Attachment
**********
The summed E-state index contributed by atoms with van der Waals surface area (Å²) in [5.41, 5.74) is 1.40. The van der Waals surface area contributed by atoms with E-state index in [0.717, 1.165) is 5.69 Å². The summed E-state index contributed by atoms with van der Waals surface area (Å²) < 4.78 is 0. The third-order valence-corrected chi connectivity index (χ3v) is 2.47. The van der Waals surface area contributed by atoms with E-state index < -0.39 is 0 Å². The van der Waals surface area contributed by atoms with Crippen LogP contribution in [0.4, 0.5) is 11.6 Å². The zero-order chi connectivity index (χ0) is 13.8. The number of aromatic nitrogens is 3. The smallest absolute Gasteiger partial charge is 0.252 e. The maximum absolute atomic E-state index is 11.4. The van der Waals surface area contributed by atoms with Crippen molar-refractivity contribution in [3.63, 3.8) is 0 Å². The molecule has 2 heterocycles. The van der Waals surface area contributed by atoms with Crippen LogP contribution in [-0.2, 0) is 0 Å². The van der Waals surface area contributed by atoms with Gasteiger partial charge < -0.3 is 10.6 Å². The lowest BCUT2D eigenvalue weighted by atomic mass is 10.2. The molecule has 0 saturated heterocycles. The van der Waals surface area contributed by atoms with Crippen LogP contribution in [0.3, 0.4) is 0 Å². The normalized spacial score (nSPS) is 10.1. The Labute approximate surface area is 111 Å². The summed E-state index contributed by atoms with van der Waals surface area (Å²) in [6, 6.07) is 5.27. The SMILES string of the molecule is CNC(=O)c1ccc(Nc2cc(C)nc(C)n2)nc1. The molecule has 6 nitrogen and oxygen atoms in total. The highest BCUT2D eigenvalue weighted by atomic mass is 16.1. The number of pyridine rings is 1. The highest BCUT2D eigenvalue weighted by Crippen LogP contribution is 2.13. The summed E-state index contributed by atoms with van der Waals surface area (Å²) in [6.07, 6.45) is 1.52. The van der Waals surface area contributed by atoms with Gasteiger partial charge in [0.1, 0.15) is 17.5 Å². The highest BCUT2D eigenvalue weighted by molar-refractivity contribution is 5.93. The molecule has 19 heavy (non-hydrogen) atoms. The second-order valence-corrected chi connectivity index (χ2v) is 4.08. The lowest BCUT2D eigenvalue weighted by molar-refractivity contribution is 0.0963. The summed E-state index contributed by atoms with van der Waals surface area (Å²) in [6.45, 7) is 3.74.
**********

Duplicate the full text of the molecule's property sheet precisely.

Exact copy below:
The summed E-state index contributed by atoms with van der Waals surface area (Å²) in [5.41, 5.74) is 1.40. The van der Waals surface area contributed by atoms with E-state index in [0.717, 1.165) is 5.69 Å². The summed E-state index contributed by atoms with van der Waals surface area (Å²) < 4.78 is 0. The third-order valence-corrected chi connectivity index (χ3v) is 2.47. The van der Waals surface area contributed by atoms with E-state index < -0.39 is 0 Å². The van der Waals surface area contributed by atoms with Crippen LogP contribution in [0.4, 0.5) is 11.6 Å². The zero-order chi connectivity index (χ0) is 13.8. The number of aromatic nitrogens is 3. The smallest absolute Gasteiger partial charge is 0.252 e. The maximum absolute atomic E-state index is 11.4. The van der Waals surface area contributed by atoms with Crippen molar-refractivity contribution in [3.63, 3.8) is 0 Å². The molecule has 2 heterocycles. The van der Waals surface area contributed by atoms with Crippen LogP contribution in [-0.2, 0) is 0 Å². The van der Waals surface area contributed by atoms with Gasteiger partial charge < -0.3 is 10.6 Å². The lowest BCUT2D eigenvalue weighted by atomic mass is 10.2. The molecule has 0 saturated heterocycles. The van der Waals surface area contributed by atoms with Crippen LogP contribution in [0.3, 0.4) is 0 Å². The normalized spacial score (nSPS) is 10.1. The Labute approximate surface area is 111 Å². The summed E-state index contributed by atoms with van der Waals surface area (Å²) in [6, 6.07) is 5.27. The SMILES string of the molecule is CNC(=O)c1ccc(Nc2cc(C)nc(C)n2)nc1. The molecule has 6 nitrogen and oxygen atoms in total. The highest BCUT2D eigenvalue weighted by atomic mass is 16.1. The number of pyridine rings is 1. The highest BCUT2D eigenvalue weighted by Crippen LogP contribution is 2.13. The summed E-state index contributed by atoms with van der Waals surface area (Å²) in [6.07, 6.45) is 1.52. The van der Waals surface area contributed by atoms with Gasteiger partial charge in [0.1, 0.15) is 17.5 Å². The highest BCUT2D eigenvalue weighted by molar-refractivity contribution is 5.93. The molecule has 19 heavy (non-hydrogen) atoms. The second-order valence-corrected chi connectivity index (χ2v) is 4.08. The lowest BCUT2D eigenvalue weighted by molar-refractivity contribution is 0.0963. The summed E-state index contributed by atoms with van der Waals surface area (Å²) in [6.45, 7) is 3.74.